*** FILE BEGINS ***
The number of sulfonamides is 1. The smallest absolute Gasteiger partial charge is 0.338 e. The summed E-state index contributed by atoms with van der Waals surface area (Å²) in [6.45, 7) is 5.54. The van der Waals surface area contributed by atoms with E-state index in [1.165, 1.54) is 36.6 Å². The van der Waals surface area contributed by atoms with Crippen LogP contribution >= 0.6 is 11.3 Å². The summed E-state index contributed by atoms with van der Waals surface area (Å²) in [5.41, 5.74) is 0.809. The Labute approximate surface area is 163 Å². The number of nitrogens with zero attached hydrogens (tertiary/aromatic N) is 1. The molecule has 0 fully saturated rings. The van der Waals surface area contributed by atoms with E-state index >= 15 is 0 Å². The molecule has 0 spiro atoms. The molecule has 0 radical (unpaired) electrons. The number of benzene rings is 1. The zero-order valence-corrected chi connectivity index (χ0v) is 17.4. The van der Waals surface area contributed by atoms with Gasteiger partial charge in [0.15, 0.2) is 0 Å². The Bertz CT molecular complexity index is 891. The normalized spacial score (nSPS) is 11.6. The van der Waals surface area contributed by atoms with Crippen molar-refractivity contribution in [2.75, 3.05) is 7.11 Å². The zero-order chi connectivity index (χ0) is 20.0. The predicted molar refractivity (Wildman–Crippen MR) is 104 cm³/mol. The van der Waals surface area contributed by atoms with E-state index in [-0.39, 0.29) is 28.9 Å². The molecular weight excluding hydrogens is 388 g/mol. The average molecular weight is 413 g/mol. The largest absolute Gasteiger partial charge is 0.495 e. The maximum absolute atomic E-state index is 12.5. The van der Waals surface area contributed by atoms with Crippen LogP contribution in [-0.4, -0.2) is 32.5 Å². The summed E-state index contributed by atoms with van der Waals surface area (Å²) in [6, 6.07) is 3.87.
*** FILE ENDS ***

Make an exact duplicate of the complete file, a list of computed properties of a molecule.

The number of sulfonamides is 1. The smallest absolute Gasteiger partial charge is 0.338 e. The summed E-state index contributed by atoms with van der Waals surface area (Å²) in [6.45, 7) is 5.54. The van der Waals surface area contributed by atoms with E-state index in [1.165, 1.54) is 36.6 Å². The van der Waals surface area contributed by atoms with Crippen LogP contribution >= 0.6 is 11.3 Å². The summed E-state index contributed by atoms with van der Waals surface area (Å²) in [5.41, 5.74) is 0.809. The Labute approximate surface area is 163 Å². The number of nitrogens with zero attached hydrogens (tertiary/aromatic N) is 1. The molecule has 0 fully saturated rings. The van der Waals surface area contributed by atoms with E-state index >= 15 is 0 Å². The molecule has 0 spiro atoms. The molecule has 0 radical (unpaired) electrons. The number of benzene rings is 1. The zero-order valence-corrected chi connectivity index (χ0v) is 17.4. The van der Waals surface area contributed by atoms with Gasteiger partial charge in [0.15, 0.2) is 0 Å². The Bertz CT molecular complexity index is 891. The normalized spacial score (nSPS) is 11.6. The van der Waals surface area contributed by atoms with Crippen molar-refractivity contribution in [2.75, 3.05) is 7.11 Å². The zero-order chi connectivity index (χ0) is 20.0. The predicted molar refractivity (Wildman–Crippen MR) is 104 cm³/mol. The van der Waals surface area contributed by atoms with E-state index in [-0.39, 0.29) is 28.9 Å². The molecular weight excluding hydrogens is 388 g/mol. The average molecular weight is 413 g/mol. The largest absolute Gasteiger partial charge is 0.495 e. The maximum absolute atomic E-state index is 12.5. The van der Waals surface area contributed by atoms with Crippen LogP contribution in [-0.4, -0.2) is 32.5 Å². The summed E-state index contributed by atoms with van der Waals surface area (Å²) in [6, 6.07) is 3.87.